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awareness and thinking

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  • Nina van Gorkom
    Dear Scott, S: Since I is not, neither is stage . These are, I think, only spoken of conventionally. What do you think? I don t mean to dismiss the
    Message 1 of 71 , Dec 2, 2006
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      Dear Scott,

      S: Since 'I' is not, neither is 'stage'. These are, I think, only
      spoken of conventionally. What do you think? I don't mean to dismiss
      the constituents of 'stages' when I suggest the above.
      -------
      N: I am inclined to think of stages as degrees of pa~n~naa, and
      pa~n~naa is a cetasika. not a person. It is all about pa~n~naa that
      grows, becomes more detached from conditioned realities and inclines
      to nibbaana.
      -------

      N: ".. this contains
      explanations about nimitta..."
      ----
      S:
      Let's find that one and listen together. I'd feel very much
      appreciation to discuss it with you!
      ----
      N: A good idea, and let others join in. I am downloading now.
      Nina

      [Non-text portions of this message have been removed]
    • philofillet
      Dear group--- I repost a transcription on nimitta: ------------Acharn: Yesterday, tomorrow, the dhamma has fallen away and the nimitta or sign of it remains.
      Message 71 of 71 , Jan 18, 2014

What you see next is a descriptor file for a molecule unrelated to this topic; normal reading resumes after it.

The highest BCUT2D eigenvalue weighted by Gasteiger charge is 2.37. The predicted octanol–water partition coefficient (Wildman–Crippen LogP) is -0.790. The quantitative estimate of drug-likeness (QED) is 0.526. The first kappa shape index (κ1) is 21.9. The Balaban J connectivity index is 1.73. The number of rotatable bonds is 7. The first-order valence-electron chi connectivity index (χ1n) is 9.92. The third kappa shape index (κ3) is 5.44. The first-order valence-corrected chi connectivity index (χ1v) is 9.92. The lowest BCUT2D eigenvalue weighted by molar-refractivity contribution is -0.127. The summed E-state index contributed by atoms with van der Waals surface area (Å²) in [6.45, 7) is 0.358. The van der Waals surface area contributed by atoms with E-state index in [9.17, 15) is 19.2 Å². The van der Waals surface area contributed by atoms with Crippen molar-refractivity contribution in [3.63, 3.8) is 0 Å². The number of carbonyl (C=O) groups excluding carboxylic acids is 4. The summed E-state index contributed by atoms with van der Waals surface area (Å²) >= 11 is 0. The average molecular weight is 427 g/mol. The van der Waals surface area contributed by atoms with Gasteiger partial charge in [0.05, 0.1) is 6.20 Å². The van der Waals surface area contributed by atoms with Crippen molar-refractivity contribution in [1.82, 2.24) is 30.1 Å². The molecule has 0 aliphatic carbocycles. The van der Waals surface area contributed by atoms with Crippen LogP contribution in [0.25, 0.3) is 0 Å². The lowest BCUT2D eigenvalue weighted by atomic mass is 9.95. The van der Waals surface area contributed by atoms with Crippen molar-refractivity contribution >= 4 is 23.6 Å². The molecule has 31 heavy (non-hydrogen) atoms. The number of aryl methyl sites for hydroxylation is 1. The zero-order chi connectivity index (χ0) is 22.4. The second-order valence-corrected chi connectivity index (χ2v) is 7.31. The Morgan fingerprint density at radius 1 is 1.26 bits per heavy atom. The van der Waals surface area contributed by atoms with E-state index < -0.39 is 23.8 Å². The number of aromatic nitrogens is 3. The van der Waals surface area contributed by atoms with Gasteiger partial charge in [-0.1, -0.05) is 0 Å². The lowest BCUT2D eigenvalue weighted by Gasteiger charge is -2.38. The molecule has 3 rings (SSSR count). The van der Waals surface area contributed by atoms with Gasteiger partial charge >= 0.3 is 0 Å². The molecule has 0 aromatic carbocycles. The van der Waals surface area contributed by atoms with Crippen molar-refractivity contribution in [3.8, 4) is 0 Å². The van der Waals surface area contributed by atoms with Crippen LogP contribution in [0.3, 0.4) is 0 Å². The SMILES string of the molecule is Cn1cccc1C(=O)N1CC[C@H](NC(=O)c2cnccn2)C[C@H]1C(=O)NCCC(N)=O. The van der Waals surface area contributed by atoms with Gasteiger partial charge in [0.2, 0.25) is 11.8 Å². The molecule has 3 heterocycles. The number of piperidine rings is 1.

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        Dear group--- I repost a transcription on nimitta: ------------Acharn: Yesterday, tomorrow, the dhamma has fallen away and the nimitta or sign of it remains. Nibbaana is animitta, not nimitta, it does not arise and fall way. What appears is only the succession of the arising and falling away of dhammas. After the sense-door process there are bhavanga-cittas and then a mind-door process. The bhavanga-cittas and other cittas do not appear, so, what is now appearing? All are nimitta of that which arises and falls away. Hardness is experienced through the bodysense and through the mind-door, but can anyone distinguish sense-door and mind-door? Q: At the first stage of insight one can experience the mind-door. Acharn: The mind-door appears but cittas arise and fall away so fast. One can understand the ruupa which appears without thinking whether it is experienced through sense-door or through the mind-door. There is no doubt about the mind-door. So you know in that way what the mind-door is. Now we think that there is no mind-door but there are mind-door processes in between all processes. Without paramattha dhammas there is no nimitta. We may think about it but is his a reality, no self who thinks? The reality and the nimitta of it: they appear like sound and its echo, who knows which is which? Instead of finding out whether nimitta is a paramattha dhamma, know that it is now. No one can pinpoint a moment of experiencing an object or the object itself.----------phil
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